In regards to co-dependency, I have been through that multiple times. My ex-husband (the kids' father) is an alcoholic and we did the inpatient and outpatient treatment before divorce in 1998. My former boss, another alcoholic and treatment that didn't make a dent in his choices to the point i followed through and quit and his wife of 40 years divorced him. Then the behavioral issues of my son as a teen and the mental health and behavioral counseling and classes for that. I don't know what my son's choices will be in regards to treatment/support when he gets out. I do know that the counseling provided by the county before he was arrested was simply another pipeline for drugs and partying, to include the counselor. That left both of us a bit jaded on that front for support.

I don't agree that a 22 year is an adult. Not when they became an addict at age 12. The brain and emotions don't progress normally under the influence. The current thought and publications I read do not believe that the brain matures until the mid-20s, which I suspect is true based on my experiences and exposure to my daughter's many friends when she was in her early 20s. (She is 5 years older than her brother.) I also think it's true that girls mature faster than boys, as a generality. Setting aside all of the foregoing, my son when he moved in with me was not an adult. He was still approaching life as a teenager, expecting mom will feed and clothe him and help him do everything. The person he is now is much different, has grown up, does not expect a handout, is thankful for what I do provide, and very much wants a home with a wife and kids in his future.
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Old 11-11-2018, 06:35 PM
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The challenges he will be facing as an adult ex prisoner will be handled much more effectively by a grown man rather than by a large child. What already happened is in the past, so his urgent business is how he deals with the present and the future. Trying to insulate him from the realities of life in America could backfire.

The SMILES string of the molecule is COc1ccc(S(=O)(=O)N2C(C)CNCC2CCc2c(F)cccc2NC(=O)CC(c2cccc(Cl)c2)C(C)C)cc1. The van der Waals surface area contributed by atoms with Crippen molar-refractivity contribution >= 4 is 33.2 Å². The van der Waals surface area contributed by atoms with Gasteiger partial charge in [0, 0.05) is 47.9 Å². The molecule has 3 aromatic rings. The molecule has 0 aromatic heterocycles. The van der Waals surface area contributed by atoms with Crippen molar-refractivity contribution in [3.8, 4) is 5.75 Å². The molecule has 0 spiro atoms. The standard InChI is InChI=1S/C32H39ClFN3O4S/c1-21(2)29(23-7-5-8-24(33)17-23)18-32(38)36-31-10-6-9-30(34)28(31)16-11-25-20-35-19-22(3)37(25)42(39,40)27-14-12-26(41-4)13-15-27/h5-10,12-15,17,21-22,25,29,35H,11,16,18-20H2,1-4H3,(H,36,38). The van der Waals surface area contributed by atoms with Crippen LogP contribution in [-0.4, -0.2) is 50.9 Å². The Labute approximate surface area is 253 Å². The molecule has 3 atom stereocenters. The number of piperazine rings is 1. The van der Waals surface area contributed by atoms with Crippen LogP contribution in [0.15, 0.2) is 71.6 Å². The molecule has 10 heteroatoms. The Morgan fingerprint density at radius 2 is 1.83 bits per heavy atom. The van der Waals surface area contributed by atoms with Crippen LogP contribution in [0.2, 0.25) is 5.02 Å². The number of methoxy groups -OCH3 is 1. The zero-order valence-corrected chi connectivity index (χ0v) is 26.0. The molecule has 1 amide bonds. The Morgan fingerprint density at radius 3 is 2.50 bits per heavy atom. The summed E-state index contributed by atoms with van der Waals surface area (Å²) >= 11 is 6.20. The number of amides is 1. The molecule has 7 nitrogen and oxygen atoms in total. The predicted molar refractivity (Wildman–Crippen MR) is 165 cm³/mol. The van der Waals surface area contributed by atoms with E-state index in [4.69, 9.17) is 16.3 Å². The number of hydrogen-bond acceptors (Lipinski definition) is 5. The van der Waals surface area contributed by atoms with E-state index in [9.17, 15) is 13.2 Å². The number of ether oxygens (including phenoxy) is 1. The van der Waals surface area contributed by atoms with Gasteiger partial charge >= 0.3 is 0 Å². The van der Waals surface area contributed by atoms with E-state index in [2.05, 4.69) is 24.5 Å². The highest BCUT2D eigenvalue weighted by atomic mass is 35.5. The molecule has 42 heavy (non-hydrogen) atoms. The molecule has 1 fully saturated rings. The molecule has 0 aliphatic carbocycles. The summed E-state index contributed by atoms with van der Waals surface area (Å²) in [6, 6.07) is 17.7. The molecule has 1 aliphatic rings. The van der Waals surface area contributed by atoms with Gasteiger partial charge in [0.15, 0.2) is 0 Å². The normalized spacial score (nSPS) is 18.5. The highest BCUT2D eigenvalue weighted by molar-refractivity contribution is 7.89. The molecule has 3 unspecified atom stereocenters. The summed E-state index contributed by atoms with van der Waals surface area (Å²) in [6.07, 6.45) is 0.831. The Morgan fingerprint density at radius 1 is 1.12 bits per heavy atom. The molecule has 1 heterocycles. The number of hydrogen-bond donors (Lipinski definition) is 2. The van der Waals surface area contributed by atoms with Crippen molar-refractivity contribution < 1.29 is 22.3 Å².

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Old 11-11-2018, 11:31 PM
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I so understand what your concerns are & how hard it is to walk the fine line between mothering & smothering. Georgiagrama has some excellent advice. My son has been out since Feb & we live in different states but he still has to "remind" me when I get too advising. I do remember saying when he was home from college & going his merry way that our house was home, not the Holiday Inn & if he wanted a place to stay where he could come & go at all hours, then make a reservation there.
It's important to have basic respectful expectations & boundaries. Maybe you could both sit down & make some agreement on what you both need & are flexible on. Coming from incarceration where everything is decided for you, freedom can be a wild ride for some people. He needs to know that your house rules come from a place of love & not control.
No matter how much we love our kids, we owe it to them to keep them grounded in reality. After all, the world will teach them what happens if they don't follow rules & it will be much worse than anything you could do to him. Hang in there & try looking at him as a person 1st & your son 2nd. How would someone else be made to understand things? That helped me learn to work with my son to ease back into life outside the gates.